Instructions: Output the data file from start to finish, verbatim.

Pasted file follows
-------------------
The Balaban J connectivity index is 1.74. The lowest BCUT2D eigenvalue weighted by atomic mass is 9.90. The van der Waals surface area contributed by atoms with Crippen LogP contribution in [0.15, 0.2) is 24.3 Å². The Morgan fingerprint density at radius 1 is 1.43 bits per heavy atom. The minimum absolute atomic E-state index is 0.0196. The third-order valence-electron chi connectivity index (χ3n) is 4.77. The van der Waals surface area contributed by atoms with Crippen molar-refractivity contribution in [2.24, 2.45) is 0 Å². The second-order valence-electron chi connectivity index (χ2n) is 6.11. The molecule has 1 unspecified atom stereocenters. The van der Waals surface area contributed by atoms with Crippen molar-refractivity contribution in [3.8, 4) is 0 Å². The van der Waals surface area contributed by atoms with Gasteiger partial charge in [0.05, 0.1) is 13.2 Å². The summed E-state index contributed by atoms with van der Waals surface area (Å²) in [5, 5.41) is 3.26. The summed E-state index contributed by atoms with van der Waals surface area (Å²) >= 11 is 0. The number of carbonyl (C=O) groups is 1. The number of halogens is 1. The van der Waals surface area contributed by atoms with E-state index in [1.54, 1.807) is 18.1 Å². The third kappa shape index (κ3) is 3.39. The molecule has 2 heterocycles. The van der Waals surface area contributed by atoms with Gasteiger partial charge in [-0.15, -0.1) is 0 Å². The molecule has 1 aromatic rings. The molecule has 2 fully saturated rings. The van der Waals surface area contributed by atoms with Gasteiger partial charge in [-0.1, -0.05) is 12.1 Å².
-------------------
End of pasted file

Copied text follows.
The Balaban J connectivity index is 1.74. The lowest BCUT2D eigenvalue weighted by atomic mass is 9.90. The van der Waals surface area contributed by atoms with Crippen LogP contribution in [0.15, 0.2) is 24.3 Å². The Morgan fingerprint density at radius 1 is 1.43 bits per heavy atom. The minimum absolute atomic E-state index is 0.0196. The third-order valence-electron chi connectivity index (χ3n) is 4.77. The van der Waals surface area contributed by atoms with Crippen molar-refractivity contribution in [2.24, 2.45) is 0 Å². The second-order valence-electron chi connectivity index (χ2n) is 6.11. The molecule has 1 unspecified atom stereocenters. The van der Waals surface area contributed by atoms with Crippen molar-refractivity contribution in [3.8, 4) is 0 Å². The van der Waals surface area contributed by atoms with Gasteiger partial charge in [0.05, 0.1) is 13.2 Å². The summed E-state index contributed by atoms with van der Waals surface area (Å²) in [5, 5.41) is 3.26. The summed E-state index contributed by atoms with van der Waals surface area (Å²) >= 11 is 0. The number of carbonyl (C=O) groups is 1. The number of halogens is 1. The van der Waals surface area contributed by atoms with E-state index in [1.54, 1.807) is 18.1 Å². The third kappa shape index (κ3) is 3.39. The molecule has 2 heterocycles. The van der Waals surface area contributed by atoms with Gasteiger partial charge in [-0.15, -0.1) is 0 Å². The molecule has 1 aromatic rings. The molecule has 2 fully saturated rings. The van der Waals surface area contributed by atoms with Gasteiger partial charge in [-0.1, -0.05) is 12.1 Å².